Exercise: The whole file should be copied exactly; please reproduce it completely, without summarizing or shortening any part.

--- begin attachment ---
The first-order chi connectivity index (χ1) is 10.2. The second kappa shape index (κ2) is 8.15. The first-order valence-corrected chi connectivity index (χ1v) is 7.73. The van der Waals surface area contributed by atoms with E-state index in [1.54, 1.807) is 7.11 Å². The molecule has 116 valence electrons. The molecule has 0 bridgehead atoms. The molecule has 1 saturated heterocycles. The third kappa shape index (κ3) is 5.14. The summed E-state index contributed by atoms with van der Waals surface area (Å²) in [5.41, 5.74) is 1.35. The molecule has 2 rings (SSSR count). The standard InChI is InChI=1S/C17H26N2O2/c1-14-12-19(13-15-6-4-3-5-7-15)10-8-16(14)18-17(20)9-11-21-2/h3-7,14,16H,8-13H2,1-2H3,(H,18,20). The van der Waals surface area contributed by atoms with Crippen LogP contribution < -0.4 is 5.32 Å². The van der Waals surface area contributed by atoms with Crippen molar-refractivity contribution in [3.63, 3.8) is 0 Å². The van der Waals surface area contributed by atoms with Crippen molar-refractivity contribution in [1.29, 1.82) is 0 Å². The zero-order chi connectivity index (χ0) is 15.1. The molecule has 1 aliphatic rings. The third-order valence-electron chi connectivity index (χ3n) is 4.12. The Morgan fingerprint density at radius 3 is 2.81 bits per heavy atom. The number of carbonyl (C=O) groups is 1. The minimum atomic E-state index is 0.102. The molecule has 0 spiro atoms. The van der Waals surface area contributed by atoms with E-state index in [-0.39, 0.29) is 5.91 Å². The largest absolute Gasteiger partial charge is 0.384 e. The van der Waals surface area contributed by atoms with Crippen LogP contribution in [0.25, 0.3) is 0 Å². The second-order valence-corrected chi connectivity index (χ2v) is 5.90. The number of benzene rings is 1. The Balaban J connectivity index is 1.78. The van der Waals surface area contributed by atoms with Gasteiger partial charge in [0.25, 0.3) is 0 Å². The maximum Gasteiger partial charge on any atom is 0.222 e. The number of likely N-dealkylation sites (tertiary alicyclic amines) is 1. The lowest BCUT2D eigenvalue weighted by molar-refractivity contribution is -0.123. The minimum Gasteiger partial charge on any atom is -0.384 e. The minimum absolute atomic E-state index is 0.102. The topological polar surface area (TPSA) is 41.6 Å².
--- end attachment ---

The first-order chi connectivity index (χ1) is 10.2. The second kappa shape index (κ2) is 8.15. The first-order valence-corrected chi connectivity index (χ1v) is 7.73. The van der Waals surface area contributed by atoms with E-state index in [1.54, 1.807) is 7.11 Å². The molecule has 116 valence electrons. The molecule has 0 bridgehead atoms. The molecule has 1 saturated heterocycles. The third kappa shape index (κ3) is 5.14. The summed E-state index contributed by atoms with van der Waals surface area (Å²) in [5.41, 5.74) is 1.35. The molecule has 2 rings (SSSR count). The standard InChI is InChI=1S/C17H26N2O2/c1-14-12-19(13-15-6-4-3-5-7-15)10-8-16(14)18-17(20)9-11-21-2/h3-7,14,16H,8-13H2,1-2H3,(H,18,20). The van der Waals surface area contributed by atoms with Crippen LogP contribution < -0.4 is 5.32 Å². The van der Waals surface area contributed by atoms with Crippen molar-refractivity contribution in [3.63, 3.8) is 0 Å². The van der Waals surface area contributed by atoms with Crippen molar-refractivity contribution in [1.29, 1.82) is 0 Å². The zero-order chi connectivity index (χ0) is 15.1. The molecule has 1 aliphatic rings. The third-order valence-electron chi connectivity index (χ3n) is 4.12. The Morgan fingerprint density at radius 3 is 2.81 bits per heavy atom. The number of carbonyl (C=O) groups is 1. The minimum atomic E-state index is 0.102. The molecule has 0 spiro atoms. The van der Waals surface area contributed by atoms with E-state index in [-0.39, 0.29) is 5.91 Å². The largest absolute Gasteiger partial charge is 0.384 e. The van der Waals surface area contributed by atoms with Crippen LogP contribution in [0.25, 0.3) is 0 Å². The second-order valence-corrected chi connectivity index (χ2v) is 5.90. The number of benzene rings is 1. The Balaban J connectivity index is 1.78. The van der Waals surface area contributed by atoms with Gasteiger partial charge in [0.25, 0.3) is 0 Å². The maximum Gasteiger partial charge on any atom is 0.222 e. The number of likely N-dealkylation sites (tertiary alicyclic amines) is 1. The lowest BCUT2D eigenvalue weighted by molar-refractivity contribution is -0.123. The minimum Gasteiger partial charge on any atom is -0.384 e. The minimum absolute atomic E-state index is 0.102. The topological polar surface area (TPSA) is 41.6 Å².